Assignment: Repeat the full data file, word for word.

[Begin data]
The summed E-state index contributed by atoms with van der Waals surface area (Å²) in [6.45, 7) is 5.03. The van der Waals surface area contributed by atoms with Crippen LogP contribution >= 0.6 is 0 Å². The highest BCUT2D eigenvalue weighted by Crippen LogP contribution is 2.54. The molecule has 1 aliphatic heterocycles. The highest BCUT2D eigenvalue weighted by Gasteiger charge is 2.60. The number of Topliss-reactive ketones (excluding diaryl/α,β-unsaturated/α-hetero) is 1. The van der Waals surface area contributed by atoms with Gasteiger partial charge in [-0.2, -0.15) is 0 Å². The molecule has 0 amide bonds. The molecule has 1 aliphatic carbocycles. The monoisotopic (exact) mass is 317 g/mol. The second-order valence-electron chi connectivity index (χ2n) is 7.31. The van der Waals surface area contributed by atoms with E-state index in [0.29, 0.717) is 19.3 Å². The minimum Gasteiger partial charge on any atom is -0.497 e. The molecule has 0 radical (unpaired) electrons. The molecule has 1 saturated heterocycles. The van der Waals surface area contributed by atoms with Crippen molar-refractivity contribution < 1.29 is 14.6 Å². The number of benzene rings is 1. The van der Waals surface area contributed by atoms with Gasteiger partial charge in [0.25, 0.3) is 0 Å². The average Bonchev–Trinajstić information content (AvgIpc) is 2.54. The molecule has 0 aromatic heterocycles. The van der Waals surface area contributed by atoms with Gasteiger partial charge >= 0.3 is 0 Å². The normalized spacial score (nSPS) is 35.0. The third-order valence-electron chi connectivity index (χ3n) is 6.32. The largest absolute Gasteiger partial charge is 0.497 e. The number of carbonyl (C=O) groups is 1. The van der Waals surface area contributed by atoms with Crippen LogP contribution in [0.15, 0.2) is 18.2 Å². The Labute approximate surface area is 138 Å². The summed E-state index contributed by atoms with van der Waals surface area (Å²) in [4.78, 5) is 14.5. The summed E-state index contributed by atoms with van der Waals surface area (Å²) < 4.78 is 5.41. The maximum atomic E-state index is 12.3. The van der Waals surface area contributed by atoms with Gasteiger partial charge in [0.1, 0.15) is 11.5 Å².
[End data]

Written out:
The summed E-state index contributed by atoms with van der Waals surface area (Å²) in [6.45, 7) is 5.03. The van der Waals surface area contributed by atoms with Crippen LogP contribution >= 0.6 is 0 Å². The highest BCUT2D eigenvalue weighted by Crippen LogP contribution is 2.54. The molecule has 1 aliphatic heterocycles. The highest BCUT2D eigenvalue weighted by Gasteiger charge is 2.60. The number of Topliss-reactive ketones (excluding diaryl/α,β-unsaturated/α-hetero) is 1. The van der Waals surface area contributed by atoms with Gasteiger partial charge in [-0.2, -0.15) is 0 Å². The molecule has 0 amide bonds. The molecule has 1 aliphatic carbocycles. The monoisotopic (exact) mass is 317 g/mol. The second-order valence-electron chi connectivity index (χ2n) is 7.31. The van der Waals surface area contributed by atoms with E-state index in [0.29, 0.717) is 19.3 Å². The minimum Gasteiger partial charge on any atom is -0.497 e. The molecule has 0 radical (unpaired) electrons. The molecule has 1 saturated heterocycles. The van der Waals surface area contributed by atoms with Crippen molar-refractivity contribution < 1.29 is 14.6 Å². The number of benzene rings is 1. The van der Waals surface area contributed by atoms with Gasteiger partial charge in [0.25, 0.3) is 0 Å². The average Bonchev–Trinajstić information content (AvgIpc) is 2.54. The molecule has 0 aromatic heterocycles. The van der Waals surface area contributed by atoms with Gasteiger partial charge >= 0.3 is 0 Å². The normalized spacial score (nSPS) is 35.0. The third-order valence-electron chi connectivity index (χ3n) is 6.32. The largest absolute Gasteiger partial charge is 0.497 e. The number of carbonyl (C=O) groups is 1. The van der Waals surface area contributed by atoms with Crippen LogP contribution in [0.15, 0.2) is 18.2 Å². The Labute approximate surface area is 138 Å². The summed E-state index contributed by atoms with van der Waals surface area (Å²) in [4.78, 5) is 14.5. The summed E-state index contributed by atoms with van der Waals surface area (Å²) < 4.78 is 5.41. The maximum atomic E-state index is 12.3. The van der Waals surface area contributed by atoms with Gasteiger partial charge in [0.1, 0.15) is 11.5 Å².